Audi S3 buying guide
Audi's premium hatch brings 261bhp and a touch of RS-style class for as little as £10k
The original S3, which ran from 1999 to 2003 and represented Audi’s initial foray into the hot hatch market, came with a 221bhp version of VAG’s faithful 1.8-litre turbo four-pot. It was neat, inoffensive, reasonably quick – and generally rather underwhelming. For the second generation, launched late in 2006 for the 2007 model year, the ante was upped considerably.
In came a 261bhp version of the latest 2-litre TFSI turbo, the extra power over the regular 197bhp TFSI coming from a new, bigger turbo and revised intercooler, but Audi also fitted strengthened conrods, gudgeon pins and bearings, along with new pistons and a different cylinder head material for greater heat resistance.
Power was passed through a close-ratio six-speed manual gearbox (a paddleshift DSG ’box called S-tronic came later) and an updated version of the excellent Haldex four-wheel-drive system. The net result was 0-60mph in 5.6sec and a top speed electronically pegged at 155mph. The brakes were uprated and the suspension was lowered and retuned, with more aluminium components to reduce unsprung weight.
It was all packaged in a typically understated body, but with just enough visual attitude – RS4-lite grille, rear diffuser and optional S-design alloys – to elevate it above the common A3. Inside it was typical mid-2000s Audi and none the worse for that, though you paid a substantial premium for such tempting options as the high-backed RS4-style bucket seats, flat-bottomed steering wheel and Bose surround-sound hi-fi. We liked it when we first sampled it in Germany, and when we pitched it against its rivals on UK roads we liked it even more.
Available initially only as a three-door hatch, a summer 2008 refresh saw the introduction of a five-door Sportback version that added 72mm to the car’s overall length and 40kg to its kerb weight. There was also a faster-reacting hydraulic central clutch in the Haldex system, the options of Magnetic Ride dampers and six-speed S-tronic, and a few subtle visual tweaks including xenons with LED daytime running lights.
Audi S3 driven
‘The S3 isn’t a car that causes many second glances but it’s shot through with quality. The fit and finish and sense of integrity are deeply satisfying, the seats are superb and the driving position is excellent.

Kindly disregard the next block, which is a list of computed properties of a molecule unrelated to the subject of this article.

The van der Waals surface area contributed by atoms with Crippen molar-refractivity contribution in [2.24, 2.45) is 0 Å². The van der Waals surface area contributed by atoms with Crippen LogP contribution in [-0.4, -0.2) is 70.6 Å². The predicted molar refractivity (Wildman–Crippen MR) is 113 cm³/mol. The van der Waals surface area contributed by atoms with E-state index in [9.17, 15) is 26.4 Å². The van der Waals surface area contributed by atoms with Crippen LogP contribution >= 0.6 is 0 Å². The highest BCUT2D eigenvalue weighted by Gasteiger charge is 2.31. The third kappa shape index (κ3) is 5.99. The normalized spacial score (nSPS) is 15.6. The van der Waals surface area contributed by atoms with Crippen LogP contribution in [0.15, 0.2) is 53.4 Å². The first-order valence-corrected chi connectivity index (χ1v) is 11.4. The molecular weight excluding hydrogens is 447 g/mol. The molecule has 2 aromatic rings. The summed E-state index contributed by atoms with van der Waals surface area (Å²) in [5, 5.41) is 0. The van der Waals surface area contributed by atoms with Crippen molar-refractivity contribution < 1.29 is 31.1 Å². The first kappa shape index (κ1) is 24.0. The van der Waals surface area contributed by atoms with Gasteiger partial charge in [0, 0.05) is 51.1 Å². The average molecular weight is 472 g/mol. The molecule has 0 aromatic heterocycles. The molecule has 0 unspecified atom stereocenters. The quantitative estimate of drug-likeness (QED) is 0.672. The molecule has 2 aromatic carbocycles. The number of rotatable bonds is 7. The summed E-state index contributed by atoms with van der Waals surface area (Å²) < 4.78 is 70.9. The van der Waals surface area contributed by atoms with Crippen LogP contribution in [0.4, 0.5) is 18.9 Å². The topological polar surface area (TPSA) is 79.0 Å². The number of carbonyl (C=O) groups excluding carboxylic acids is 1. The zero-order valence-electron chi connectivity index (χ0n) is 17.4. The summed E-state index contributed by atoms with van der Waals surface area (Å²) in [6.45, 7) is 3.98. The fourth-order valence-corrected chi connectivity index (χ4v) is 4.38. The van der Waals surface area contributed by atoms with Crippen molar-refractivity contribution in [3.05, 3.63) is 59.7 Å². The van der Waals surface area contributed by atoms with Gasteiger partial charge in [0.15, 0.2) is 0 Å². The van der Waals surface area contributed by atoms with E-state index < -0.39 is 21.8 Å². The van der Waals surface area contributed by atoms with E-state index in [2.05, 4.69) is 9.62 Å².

‘A few miles in, it’s clear the S3 is a very polished car. Its turbocharged four-cylinder engine is just pipped for outright power by the Mazda 3 MPS’s, but it sounds better, revs more smoothly and boosts from lower revs. The four-wheel-drive system delivers absolute traction with no fight at the wheel, but in contrast to the Mazda and Alfa Romeo Brera, the steering gives a good impression of how hard you’re working the front end. And you can work it very hard indeed. The S3 scythes into turns without hesitation, resisting understeer astonishingly well, finding huge grip and remaining poised and adjustable throughout.
‘Yet you don’t have to wring the S3 out to enjoy it. It’s an effortless, comfortable long-distance car with an easy poise, excellent refinement and useful flexibility.’ (evo 106)
Audi S3 owner's review
Tim Netherton - ‘My S3, acquired in September 2011, was a demo model at Portsmouth Audi with 2000 miles on the clock, full leather, satnav, a panoramic sunroof, Bose speakers and the S-tronic gearbox. I ran it for just over two-and-a-half years, covering 32,000 miles, and until the latter part of that time it ran faultlessly.
‘In December 2013 a failure to start was diagnosed by the RAC as a flat battery, but the car repeated the trick two weeks later. Portsmouth Audi couldn’t find the underlying issue but replaced the battery as a gesture of goodwill. Then I started getting brake judder when slowing from higher speeds. Audi diagnosed warped front discs, which were replaced for £548. Two weeks further on, the juddering started again. The discs were replaced again, free of charge, but when I traded the car in I wasn’t convinced all was well.
‘The pluses were the car’s point-to-point pace, good grip levels – quattro was fantastic when it snowed – top build quality and the excellent satnav and stereo. On the downside, it was rather “soulless” and lacking feel. Generally the car returned about 26mpg; the most I ever saw was 31mpg. It also had an appetite for tyres, needing four replacements at £107 each, and it had two Audi services at £225 each.’